Create a map of your novel’s world

Image by Austin Kleon, Flickr

Quick — Tell me what types of novels come to mind when you think of maps?

Fantasy. Sci-Fi. Lord of the Rings. Dune.

You will usually find maps in fantasy and science fiction novels. They’re detailed, imaginative, accompanied by strange names and languages, and used to help the reader step into a new and exciting world.

You’ll certainly not find one in a contemporary, coming-of-age novel or a romance novel or a mystery novel.

Or will you?

A novel idea

The idea for including a map in my novel sprung from a search for character map examples. While in procrastination-ville, I played with the word “map” and envisioned the Tolkien map from The Hobbit. It soon morphed into the neighborhood and surrounding area that I’m creating for my novel.

I saw the map in the front pages, a detailed sketching of my protagonist’s world. How fun, and different, would that be?

Writing fiction, after all, is the creation of new worlds. No reader has ever been to that world, be it a planet like Arrakis (Dune) or a city like Santa Cristina (my novel).

Yet (I’m playing publisher’s advocate here), what value would a map bring to the reading experience? Would a publisher even consider it? What are other contemporary novelists doing with maps?

With the technology that is available to us, and the popularity of e-books, novels that include a map, and other enhancements, might soon be the norm.

But, putting the dreamy “I’m published” stage aside, perhaps creating a map could be just the thing you need to build your story, kick-start your creative mood, or help keep you on track as you write.

Simple map making tool

In my quest to find a how-to on maps for novels, I came up empty in my initial search. Most pages from a Google search focused on fantasy and science fiction novels.

Finally, after much digging, I found an answer at Graphic Design Beta. The question submitted was “Any ideas on how to make a fictional city map?”

Answer:

“…you could go to http://www.openstreetmap.org/ and find a street map you want your map to look like. Then click ‘export’ and download the map as pdf (Map will be vector) which you can open in Illustrator and modify it to match your needs.”

 I plugged in the area I wanted to use, followed the instructions above, and got this:

[You could also do a screen capture (Print-Screen on PC, command-shift-4 on Mac), but you won’t be able to modify it in a graphics program.]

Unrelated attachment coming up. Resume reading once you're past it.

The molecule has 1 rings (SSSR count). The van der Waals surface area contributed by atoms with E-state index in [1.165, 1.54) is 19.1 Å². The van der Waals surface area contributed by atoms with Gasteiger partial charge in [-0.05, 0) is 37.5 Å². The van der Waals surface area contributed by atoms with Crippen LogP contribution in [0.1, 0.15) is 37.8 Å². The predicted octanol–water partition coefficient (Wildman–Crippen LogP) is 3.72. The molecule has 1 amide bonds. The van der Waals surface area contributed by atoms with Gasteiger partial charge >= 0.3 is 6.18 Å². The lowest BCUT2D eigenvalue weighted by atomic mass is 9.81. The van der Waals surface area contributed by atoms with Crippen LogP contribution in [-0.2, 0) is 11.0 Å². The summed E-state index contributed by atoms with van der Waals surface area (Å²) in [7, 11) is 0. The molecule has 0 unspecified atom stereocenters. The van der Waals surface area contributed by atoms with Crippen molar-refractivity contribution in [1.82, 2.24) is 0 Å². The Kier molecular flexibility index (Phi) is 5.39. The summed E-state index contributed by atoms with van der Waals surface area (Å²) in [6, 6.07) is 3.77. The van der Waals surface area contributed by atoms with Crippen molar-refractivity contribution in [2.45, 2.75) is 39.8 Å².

Notice what is included on the map: a creek, neighborhood churches, railroad tracks, a beachfront boulevard, city parks, a crosstown freeway, the sand and ocean. My head is spinning with extra story ideas.

Once you find a map and print it, then grab a pencil: change street names; put some bends in the road; add your landmarks; decide on key action areas — and whatever else that helps bring your novel to life.

Refer to the map as you write so that your locations are consistent throughout your writing. You’ll most likely make changes to it as your story evolves. You may even want to use several maps for the various locations in your novel.

When the map is in a fairly finished condition — either in digital format or a pencil sketch — then keep it handy. I use Scrivener and I’ll upload the map to my quick reference panel. While I’m writing, the map will be available to me at the click of a button, for location and inspiration.

There are as many ways to keep track of story locations as there are writers. A map is just one of my novice ideas that seems simple enough. I’d love to hear your ideas.

Have fun with this. The reader takes his steps into a new world within the pages of a book.

How do you keep track of your novel’s locations? Do you know of any contemporary novels that include maps?


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2 thoughts on “Create a map of your novel’s world

  1. Darla, as a writer of fantasy I find a map absolutely essential. Openstreetmap is brilliant for immediate location, but for a large area I use SketchUp which is a free 3D model building program for designers. It takes an afternoon to learn by viewing tutorials on YouTube. I also keep it handy within my Scrivener project. It mesures distance which helps me guess how long it will take to walk from A to B, and shows me what the view would be. Then I tidy it up a bit in Photoshop and use it alongside the book by posting a downloadable copy on my website and a link in the ebook.

    I use the 3D component to do a very unsophisticated model of a room I want to describe so that I remember where all the furniture is and where the people are. eg a tavern.

    I do not want to spam you my website link in a comment, but if you want to share the img of the map there, feel free.

    Like

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